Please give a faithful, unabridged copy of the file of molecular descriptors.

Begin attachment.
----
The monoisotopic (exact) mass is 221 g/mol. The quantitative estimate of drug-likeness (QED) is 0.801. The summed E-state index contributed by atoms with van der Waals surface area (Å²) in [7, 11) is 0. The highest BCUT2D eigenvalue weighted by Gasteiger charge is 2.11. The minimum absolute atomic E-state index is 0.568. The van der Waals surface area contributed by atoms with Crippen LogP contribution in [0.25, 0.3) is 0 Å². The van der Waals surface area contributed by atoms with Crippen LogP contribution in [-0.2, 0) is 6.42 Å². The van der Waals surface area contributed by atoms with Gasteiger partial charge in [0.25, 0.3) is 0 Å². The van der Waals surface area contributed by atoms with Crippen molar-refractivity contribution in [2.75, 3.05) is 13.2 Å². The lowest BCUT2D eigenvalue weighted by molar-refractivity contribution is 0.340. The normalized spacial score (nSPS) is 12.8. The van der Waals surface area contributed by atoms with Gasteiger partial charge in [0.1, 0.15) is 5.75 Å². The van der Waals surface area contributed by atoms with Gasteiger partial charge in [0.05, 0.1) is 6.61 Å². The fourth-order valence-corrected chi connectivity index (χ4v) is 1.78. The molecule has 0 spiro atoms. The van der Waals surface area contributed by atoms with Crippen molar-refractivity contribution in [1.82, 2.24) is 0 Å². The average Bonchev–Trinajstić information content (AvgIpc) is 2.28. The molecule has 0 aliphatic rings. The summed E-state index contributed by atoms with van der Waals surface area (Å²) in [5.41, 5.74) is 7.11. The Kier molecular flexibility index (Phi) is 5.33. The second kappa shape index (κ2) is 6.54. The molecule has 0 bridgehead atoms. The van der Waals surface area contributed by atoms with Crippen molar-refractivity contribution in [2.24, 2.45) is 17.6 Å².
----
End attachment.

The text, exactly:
The monoisotopic (exact) mass is 221 g/mol. The quantitative estimate of drug-likeness (QED) is 0.801. The summed E-state index contributed by atoms with van der Waals surface area (Å²) in [7, 11) is 0. The highest BCUT2D eigenvalue weighted by Gasteiger charge is 2.11. The minimum absolute atomic E-state index is 0.568. The van der Waals surface area contributed by atoms with Crippen LogP contribution in [0.25, 0.3) is 0 Å². The van der Waals surface area contributed by atoms with Crippen LogP contribution in [-0.2, 0) is 6.42 Å². The van der Waals surface area contributed by atoms with Gasteiger partial charge in [0.25, 0.3) is 0 Å². The van der Waals surface area contributed by atoms with Crippen molar-refractivity contribution in [2.75, 3.05) is 13.2 Å². The lowest BCUT2D eigenvalue weighted by molar-refractivity contribution is 0.340. The normalized spacial score (nSPS) is 12.8. The van der Waals surface area contributed by atoms with Gasteiger partial charge in [0.1, 0.15) is 5.75 Å². The van der Waals surface area contributed by atoms with Gasteiger partial charge in [0.05, 0.1) is 6.61 Å². The fourth-order valence-corrected chi connectivity index (χ4v) is 1.78. The molecule has 0 spiro atoms. The van der Waals surface area contributed by atoms with Crippen molar-refractivity contribution in [1.82, 2.24) is 0 Å². The average Bonchev–Trinajstić information content (AvgIpc) is 2.28. The molecule has 0 aliphatic rings. The summed E-state index contributed by atoms with van der Waals surface area (Å²) in [5.41, 5.74) is 7.11. The Kier molecular flexibility index (Phi) is 5.33. The second kappa shape index (κ2) is 6.54. The molecule has 0 bridgehead atoms. The van der Waals surface area contributed by atoms with Crippen molar-refractivity contribution in [2.24, 2.45) is 17.6 Å².